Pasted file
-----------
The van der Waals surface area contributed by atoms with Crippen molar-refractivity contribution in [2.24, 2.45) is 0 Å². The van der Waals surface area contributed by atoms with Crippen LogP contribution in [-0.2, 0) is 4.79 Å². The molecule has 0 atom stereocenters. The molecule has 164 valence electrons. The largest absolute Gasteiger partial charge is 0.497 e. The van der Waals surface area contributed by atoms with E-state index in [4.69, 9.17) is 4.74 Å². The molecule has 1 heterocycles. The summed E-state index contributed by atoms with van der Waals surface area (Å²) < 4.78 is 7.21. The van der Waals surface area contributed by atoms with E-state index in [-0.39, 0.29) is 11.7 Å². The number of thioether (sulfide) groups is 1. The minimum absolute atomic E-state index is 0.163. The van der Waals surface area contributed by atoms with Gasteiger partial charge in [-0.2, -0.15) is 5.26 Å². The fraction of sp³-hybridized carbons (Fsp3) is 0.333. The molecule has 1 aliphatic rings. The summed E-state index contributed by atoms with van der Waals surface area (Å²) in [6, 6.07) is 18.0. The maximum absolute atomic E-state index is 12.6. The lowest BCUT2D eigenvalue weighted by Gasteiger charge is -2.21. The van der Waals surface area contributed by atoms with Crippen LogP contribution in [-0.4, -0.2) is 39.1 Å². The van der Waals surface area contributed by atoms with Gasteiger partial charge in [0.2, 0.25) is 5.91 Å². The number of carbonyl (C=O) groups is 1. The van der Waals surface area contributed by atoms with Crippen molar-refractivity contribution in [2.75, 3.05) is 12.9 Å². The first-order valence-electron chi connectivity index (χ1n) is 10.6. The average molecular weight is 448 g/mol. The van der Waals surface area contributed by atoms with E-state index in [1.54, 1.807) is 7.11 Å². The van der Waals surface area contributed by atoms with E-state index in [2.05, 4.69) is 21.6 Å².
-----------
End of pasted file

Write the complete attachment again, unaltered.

The van der Waals surface area contributed by atoms with Crippen molar-refractivity contribution in [2.24, 2.45) is 0 Å². The van der Waals surface area contributed by atoms with Crippen LogP contribution in [-0.2, 0) is 4.79 Å². The molecule has 0 atom stereocenters. The molecule has 164 valence electrons. The largest absolute Gasteiger partial charge is 0.497 e. The van der Waals surface area contributed by atoms with E-state index in [4.69, 9.17) is 4.74 Å². The molecule has 1 heterocycles. The summed E-state index contributed by atoms with van der Waals surface area (Å²) < 4.78 is 7.21. The van der Waals surface area contributed by atoms with E-state index in [-0.39, 0.29) is 11.7 Å². The number of thioether (sulfide) groups is 1. The minimum absolute atomic E-state index is 0.163. The van der Waals surface area contributed by atoms with Gasteiger partial charge in [-0.2, -0.15) is 5.26 Å². The fraction of sp³-hybridized carbons (Fsp3) is 0.333. The molecule has 1 aliphatic rings. The summed E-state index contributed by atoms with van der Waals surface area (Å²) in [6, 6.07) is 18.0. The maximum absolute atomic E-state index is 12.6. The lowest BCUT2D eigenvalue weighted by Gasteiger charge is -2.21. The van der Waals surface area contributed by atoms with Crippen LogP contribution in [-0.4, -0.2) is 39.1 Å². The van der Waals surface area contributed by atoms with Gasteiger partial charge in [0.2, 0.25) is 5.91 Å². The number of carbonyl (C=O) groups is 1. The van der Waals surface area contributed by atoms with Crippen molar-refractivity contribution in [2.75, 3.05) is 12.9 Å². The first-order valence-electron chi connectivity index (χ1n) is 10.6. The average molecular weight is 448 g/mol. The van der Waals surface area contributed by atoms with E-state index in [1.54, 1.807) is 7.11 Å². The van der Waals surface area contributed by atoms with E-state index in [2.05, 4.69) is 21.6 Å².